In No Such Thing as a Free Gift, author and academic Linsey McGoey puts this new golden age of philanthropy under the microscope—paying particular attention to the Bill and Melinda Gates Foundation. As large charitable organisations replace governments as the providers of social welfare, their largesse becomes suspect. The businesses fronting the money often create the very economic instability and inequality the foundations are purported to solve. We are entering an age when the ideals of social justice are dependent on the strained rectitude and questionable generosity of the mega-rich.

The Black Box Society: The Secret Algorithms That Control Money and Information
| by Frank Pasquale

Every day, corporations are connecting the dots about our personal behavior—silently scrutinising clues left behind by our work habits and Internet use. But who connects the dots about what firms are doing with all this information? Frank Pasquale exposes how powerful interests abuse secrecy for profit and explains ways to rein them in.

Trouble in Paradise: From the End of History to the End of Capitalism
| by Slavoj Žižek

In Trouble in Paradise, Slavoj Žižek, one of our most famous, most combative philosophers, explains how by drawing on the ideas of communism, we can find a way out of the crisis of capitalism.

There is obviously trouble in the global capitalist paradise. But why do we find it so difficult to imagine a way out of the crisis we’re in? It is as if the trouble feeds on itself: the march of capitalism has become inexorable, the only game in town.

Setting out to diagnose the condition of global capitalism, the ideological constraints we are faced with in our daily lives, and the bleak future promised by this system, Slavoj Žižek explores the possibilities – and the traps – of new emancipatory struggles.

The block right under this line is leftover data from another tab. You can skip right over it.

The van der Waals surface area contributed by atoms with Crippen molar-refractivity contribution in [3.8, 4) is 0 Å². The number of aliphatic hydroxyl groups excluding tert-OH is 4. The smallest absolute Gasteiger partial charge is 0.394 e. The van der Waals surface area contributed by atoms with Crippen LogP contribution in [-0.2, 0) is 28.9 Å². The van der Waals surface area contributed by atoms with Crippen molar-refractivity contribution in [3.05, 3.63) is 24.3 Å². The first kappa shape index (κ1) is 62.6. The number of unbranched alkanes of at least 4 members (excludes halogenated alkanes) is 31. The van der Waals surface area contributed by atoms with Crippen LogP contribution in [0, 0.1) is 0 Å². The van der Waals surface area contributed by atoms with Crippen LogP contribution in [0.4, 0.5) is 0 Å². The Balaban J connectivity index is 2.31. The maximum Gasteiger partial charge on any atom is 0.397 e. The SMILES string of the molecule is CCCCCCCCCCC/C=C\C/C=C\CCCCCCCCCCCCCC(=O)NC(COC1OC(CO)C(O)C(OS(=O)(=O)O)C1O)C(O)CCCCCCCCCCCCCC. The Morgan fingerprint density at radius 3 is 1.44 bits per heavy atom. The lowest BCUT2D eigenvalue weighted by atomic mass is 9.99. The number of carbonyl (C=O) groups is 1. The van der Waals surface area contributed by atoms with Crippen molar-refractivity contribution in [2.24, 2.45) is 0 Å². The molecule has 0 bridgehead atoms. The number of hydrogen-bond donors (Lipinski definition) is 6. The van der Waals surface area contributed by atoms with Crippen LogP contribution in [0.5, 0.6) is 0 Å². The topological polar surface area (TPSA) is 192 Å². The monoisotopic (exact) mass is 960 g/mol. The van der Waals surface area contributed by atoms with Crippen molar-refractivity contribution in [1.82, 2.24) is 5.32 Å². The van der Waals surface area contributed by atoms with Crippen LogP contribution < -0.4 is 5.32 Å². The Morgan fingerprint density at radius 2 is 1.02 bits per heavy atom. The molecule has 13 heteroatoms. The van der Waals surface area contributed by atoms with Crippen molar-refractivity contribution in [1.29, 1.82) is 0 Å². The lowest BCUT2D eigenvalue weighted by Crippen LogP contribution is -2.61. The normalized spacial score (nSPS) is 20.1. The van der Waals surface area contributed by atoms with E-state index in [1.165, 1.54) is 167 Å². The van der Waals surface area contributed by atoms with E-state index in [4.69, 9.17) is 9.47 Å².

Drawing insights from phenomena as diverse as Gangnam Style to Marx, The Dark Knight to Thatcher, Trouble in Paradise is an incisive dissection of the world we inhabit, and the new order to come.

The Establishment: And how they get away with it
| by Owen Jones

Behind our democracy lurks a powerful but unaccountable network of people who wield massive power and reap huge profits in the process. In exposing this shadowy and complex system that dominates our lives, Owen Jones sets out on a journey into the heart of our Establishment, from the lobbies of Westminster to the newsrooms, boardrooms and trading rooms of Fleet Street and the City. Exposing the revolving doors that link these worlds, and the vested interests that bind them together, Jones shows how, in claiming to work on our behalf, the people at the top are doing precisely the opposite. In fact, they represent the biggest threat to our democracy today – and it is time they were challenged.